LINUS PAULING ON DIETARY SUPPLEMENTS1

As a scientist, chemist, physicist, crystallographer, molecular biologist, and medical researcher, I have spent a lifetime in pursuit of expert knowledge. This issue involving the definition, regulation, and censorship of dietary supplements and associated information goes far beyond this hearing. It touches upon the very fiber of our human and constitutional rights. It mandates monopolization of the healthcare industry by creating an economic premise that will eventually eliminate those unable to meet its unrealistic requirements. These demands would require millions of dollars in research and excessive time constraints to prove the safety of substances already historically and statistically within considerable safety margins.

In the scientific and medical communities, among those of reputable and significant knowledge, the votes have already been cast in favor of non-toxic therapies that are effective and affordable. This issue of agency determination of definitions and regulations overrides the individualís freedom of choice in healthcare, and inhibits free access to vitamin information that better enables a person to make an informed, intelligent decision regarding services that could be of significant value in the prevention and treatment of disease, making it mandatory that they be made available only as "drugs," and under the jurisdiction therefore of the medical community. This ultimately enslaves a population to becoming chemically, psychologically, and economically dependent, rather than being actively responsible for its own well being. Billions of dollars and millions of lives are at risk of being jeopardized in this ruthless campaign to subjugate the health industry to being puppets of a legislated system of lobbying efforts. . . .


If there is to be a concerted effort to regulate and eliminate toxic substances, it would serve the issue far better to address the abuse of drugs and treatment procedures that are the cause of hundreds of thousands of medical catastrophes and deaths per year, which could possibly be avoided by improving medical education of the physicians and the public as to nutritional alternatives in healthcare maintenance.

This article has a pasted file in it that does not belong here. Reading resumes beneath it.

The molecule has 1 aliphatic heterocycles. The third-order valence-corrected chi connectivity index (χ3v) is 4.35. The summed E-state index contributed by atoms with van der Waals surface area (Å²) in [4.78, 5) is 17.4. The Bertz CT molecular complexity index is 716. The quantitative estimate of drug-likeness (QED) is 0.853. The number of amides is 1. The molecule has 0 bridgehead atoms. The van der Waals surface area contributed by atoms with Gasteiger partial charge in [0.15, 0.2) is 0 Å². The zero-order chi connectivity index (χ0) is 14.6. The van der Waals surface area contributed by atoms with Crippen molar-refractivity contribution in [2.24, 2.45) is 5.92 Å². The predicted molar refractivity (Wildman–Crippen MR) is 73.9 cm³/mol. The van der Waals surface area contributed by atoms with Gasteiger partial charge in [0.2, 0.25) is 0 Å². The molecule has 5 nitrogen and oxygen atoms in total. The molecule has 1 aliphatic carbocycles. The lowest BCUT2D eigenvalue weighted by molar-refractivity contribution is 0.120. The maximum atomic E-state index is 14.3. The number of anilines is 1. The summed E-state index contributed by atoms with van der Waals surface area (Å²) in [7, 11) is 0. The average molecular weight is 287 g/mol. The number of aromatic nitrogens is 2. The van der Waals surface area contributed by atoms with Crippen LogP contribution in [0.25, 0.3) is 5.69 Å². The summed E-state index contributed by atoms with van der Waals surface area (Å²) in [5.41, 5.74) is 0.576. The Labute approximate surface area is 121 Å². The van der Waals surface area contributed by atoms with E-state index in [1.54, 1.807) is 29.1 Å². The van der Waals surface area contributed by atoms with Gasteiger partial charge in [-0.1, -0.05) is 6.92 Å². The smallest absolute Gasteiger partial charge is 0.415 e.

Over a quarter of a century ago, I became interested in nutrient compounds and their effects on human health. The old professors of nutrition who helped develop the science of nutrition seemed complacent with their accomplishments and ignored the new discoveries that were being made in medicine, biochemistry, and molecular biology. They continued to teach their students the old ideas, many of them incomplete or incorrect, resulting in principals and practices that have denied the public proper access to new concepts and therapies.

Physicians themselves, though dedicated and intelligent, are virtually untrained in the area of nutritional science and metabolic therapy, other than conventional drug modalities and allopathic procedures. If there is to be a concerted effort to regulate and eliminate toxic substances, it would serve the issue far better to address the abuse of drugs and treatment procedures that are the cause of hundreds of thousands of medical catastrophes and deaths per year, which could possibly be avoided by improving medical education of the physicians and the public as to nutritional alternatives in healthcare maintenance. . . .

This hearing is paramount to the determination of the Dietary Supplements Act, S-784. I submit to you the history-making moment that we are facing. As representative of the people, consider not only the medical and scientific implications, but the humanity of your decisions. We are on the threshold of a new paradigm. The future of our self-determination as humankind depends upon our right to life and to live in freedom. Herophiles in 300 B.C. stated: "When Health is absent, Wisdom cannot reveal itself, Art cannot become manifest, Strength cannot be exerted, Wealth is useless, and Reason is powerless."

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1From testimony submitted on October 20, 1993 at Senate Hearing on Dietary Supplements Act S-784, Washington, D.C.

Article from NOHA NEWS, Vol. XIX, No. 1, Winter 1994, page 6.